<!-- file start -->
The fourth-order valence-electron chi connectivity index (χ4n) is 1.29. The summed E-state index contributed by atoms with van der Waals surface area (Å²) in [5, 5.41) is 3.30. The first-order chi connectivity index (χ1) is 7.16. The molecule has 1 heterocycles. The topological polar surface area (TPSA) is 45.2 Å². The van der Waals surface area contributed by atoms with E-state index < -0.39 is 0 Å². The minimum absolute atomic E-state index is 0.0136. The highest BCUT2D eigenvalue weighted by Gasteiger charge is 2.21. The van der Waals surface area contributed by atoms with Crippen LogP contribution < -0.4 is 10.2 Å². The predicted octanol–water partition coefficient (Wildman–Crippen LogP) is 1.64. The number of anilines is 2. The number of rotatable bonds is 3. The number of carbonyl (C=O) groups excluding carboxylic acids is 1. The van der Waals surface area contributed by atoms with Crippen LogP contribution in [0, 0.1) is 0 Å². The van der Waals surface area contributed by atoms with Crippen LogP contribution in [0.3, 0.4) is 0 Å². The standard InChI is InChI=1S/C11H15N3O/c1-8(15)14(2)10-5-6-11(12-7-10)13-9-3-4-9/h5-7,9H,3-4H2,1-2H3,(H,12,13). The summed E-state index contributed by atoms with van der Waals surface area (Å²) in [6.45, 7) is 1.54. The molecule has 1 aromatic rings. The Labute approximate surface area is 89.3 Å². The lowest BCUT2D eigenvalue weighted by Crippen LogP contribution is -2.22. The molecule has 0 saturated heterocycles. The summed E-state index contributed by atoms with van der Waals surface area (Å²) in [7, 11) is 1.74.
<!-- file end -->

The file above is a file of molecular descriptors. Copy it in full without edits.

The fourth-order valence-electron chi connectivity index (χ4n) is 1.29. The summed E-state index contributed by atoms with van der Waals surface area (Å²) in [5, 5.41) is 3.30. The first-order chi connectivity index (χ1) is 7.16. The molecule has 1 heterocycles. The topological polar surface area (TPSA) is 45.2 Å². The van der Waals surface area contributed by atoms with E-state index < -0.39 is 0 Å². The minimum absolute atomic E-state index is 0.0136. The highest BCUT2D eigenvalue weighted by Gasteiger charge is 2.21. The van der Waals surface area contributed by atoms with Crippen LogP contribution < -0.4 is 10.2 Å². The predicted octanol–water partition coefficient (Wildman–Crippen LogP) is 1.64. The number of anilines is 2. The number of rotatable bonds is 3. The number of carbonyl (C=O) groups excluding carboxylic acids is 1. The van der Waals surface area contributed by atoms with Crippen LogP contribution in [0, 0.1) is 0 Å². The van der Waals surface area contributed by atoms with Crippen LogP contribution in [0.3, 0.4) is 0 Å². The standard InChI is InChI=1S/C11H15N3O/c1-8(15)14(2)10-5-6-11(12-7-10)13-9-3-4-9/h5-7,9H,3-4H2,1-2H3,(H,12,13). The summed E-state index contributed by atoms with van der Waals surface area (Å²) in [6.45, 7) is 1.54. The molecule has 1 aromatic rings. The Labute approximate surface area is 89.3 Å². The lowest BCUT2D eigenvalue weighted by Crippen LogP contribution is -2.22. The molecule has 0 saturated heterocycles. The summed E-state index contributed by atoms with van der Waals surface area (Å²) in [7, 11) is 1.74.